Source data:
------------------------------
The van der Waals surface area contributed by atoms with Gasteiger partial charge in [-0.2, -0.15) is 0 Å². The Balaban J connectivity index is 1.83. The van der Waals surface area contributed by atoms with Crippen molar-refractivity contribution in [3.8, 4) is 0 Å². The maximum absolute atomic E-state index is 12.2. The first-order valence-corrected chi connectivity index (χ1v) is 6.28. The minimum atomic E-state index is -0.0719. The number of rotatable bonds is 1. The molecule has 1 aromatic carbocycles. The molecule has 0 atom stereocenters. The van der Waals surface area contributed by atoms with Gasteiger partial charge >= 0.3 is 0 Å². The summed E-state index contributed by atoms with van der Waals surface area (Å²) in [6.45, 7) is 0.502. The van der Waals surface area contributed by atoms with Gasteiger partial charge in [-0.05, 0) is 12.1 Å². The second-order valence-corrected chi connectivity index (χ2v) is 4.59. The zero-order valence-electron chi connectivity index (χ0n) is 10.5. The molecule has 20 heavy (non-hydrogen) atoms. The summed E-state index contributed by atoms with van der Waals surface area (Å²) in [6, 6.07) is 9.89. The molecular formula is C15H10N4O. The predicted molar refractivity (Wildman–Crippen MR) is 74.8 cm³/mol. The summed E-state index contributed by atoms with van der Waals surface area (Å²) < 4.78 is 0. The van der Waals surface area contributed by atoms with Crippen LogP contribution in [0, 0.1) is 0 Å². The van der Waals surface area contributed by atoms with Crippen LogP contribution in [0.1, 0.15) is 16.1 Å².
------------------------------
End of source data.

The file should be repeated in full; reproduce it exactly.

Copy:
The van der Waals surface area contributed by atoms with Gasteiger partial charge in [-0.2, -0.15) is 0 Å². The Balaban J connectivity index is 1.83. The van der Waals surface area contributed by atoms with Crippen molar-refractivity contribution in [3.8, 4) is 0 Å². The maximum absolute atomic E-state index is 12.2. The first-order valence-corrected chi connectivity index (χ1v) is 6.28. The minimum atomic E-state index is -0.0719. The number of rotatable bonds is 1. The molecule has 1 aromatic carbocycles. The molecule has 0 atom stereocenters. The van der Waals surface area contributed by atoms with Gasteiger partial charge >= 0.3 is 0 Å². The summed E-state index contributed by atoms with van der Waals surface area (Å²) in [6.45, 7) is 0.502. The van der Waals surface area contributed by atoms with Gasteiger partial charge in [-0.05, 0) is 12.1 Å². The second-order valence-corrected chi connectivity index (χ2v) is 4.59. The zero-order valence-electron chi connectivity index (χ0n) is 10.5. The molecule has 20 heavy (non-hydrogen) atoms. The summed E-state index contributed by atoms with van der Waals surface area (Å²) in [6, 6.07) is 9.89. The molecular formula is C15H10N4O. The predicted molar refractivity (Wildman–Crippen MR) is 74.8 cm³/mol. The summed E-state index contributed by atoms with van der Waals surface area (Å²) < 4.78 is 0. The van der Waals surface area contributed by atoms with Crippen LogP contribution in [0, 0.1) is 0 Å². The van der Waals surface area contributed by atoms with Crippen LogP contribution in [0.1, 0.15) is 16.1 Å².